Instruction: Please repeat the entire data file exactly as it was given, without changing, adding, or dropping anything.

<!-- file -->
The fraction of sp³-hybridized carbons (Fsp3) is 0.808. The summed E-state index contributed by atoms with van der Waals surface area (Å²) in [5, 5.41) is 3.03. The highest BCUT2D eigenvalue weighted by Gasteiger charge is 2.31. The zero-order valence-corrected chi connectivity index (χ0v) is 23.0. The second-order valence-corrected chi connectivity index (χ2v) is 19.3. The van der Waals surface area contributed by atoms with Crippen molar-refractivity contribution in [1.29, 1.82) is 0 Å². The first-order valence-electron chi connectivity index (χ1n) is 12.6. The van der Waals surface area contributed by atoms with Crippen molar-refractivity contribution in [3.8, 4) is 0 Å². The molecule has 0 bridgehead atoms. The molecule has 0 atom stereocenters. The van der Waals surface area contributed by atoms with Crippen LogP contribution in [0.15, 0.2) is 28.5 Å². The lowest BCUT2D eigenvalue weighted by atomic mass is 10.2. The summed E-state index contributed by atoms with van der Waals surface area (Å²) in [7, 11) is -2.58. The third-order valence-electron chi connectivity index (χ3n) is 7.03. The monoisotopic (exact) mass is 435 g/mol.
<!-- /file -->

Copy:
The fraction of sp³-hybridized carbons (Fsp3) is 0.808. The summed E-state index contributed by atoms with van der Waals surface area (Å²) in [5, 5.41) is 3.03. The highest BCUT2D eigenvalue weighted by Gasteiger charge is 2.31. The zero-order valence-corrected chi connectivity index (χ0v) is 23.0. The second-order valence-corrected chi connectivity index (χ2v) is 19.3. The van der Waals surface area contributed by atoms with Crippen molar-refractivity contribution in [1.29, 1.82) is 0 Å². The first-order valence-electron chi connectivity index (χ1n) is 12.6. The van der Waals surface area contributed by atoms with Crippen molar-refractivity contribution in [3.8, 4) is 0 Å². The molecule has 0 bridgehead atoms. The molecule has 0 atom stereocenters. The van der Waals surface area contributed by atoms with Crippen LogP contribution in [0.15, 0.2) is 28.5 Å². The lowest BCUT2D eigenvalue weighted by atomic mass is 10.2. The summed E-state index contributed by atoms with van der Waals surface area (Å²) in [7, 11) is -2.58. The third-order valence-electron chi connectivity index (χ3n) is 7.03. The monoisotopic (exact) mass is 435 g/mol.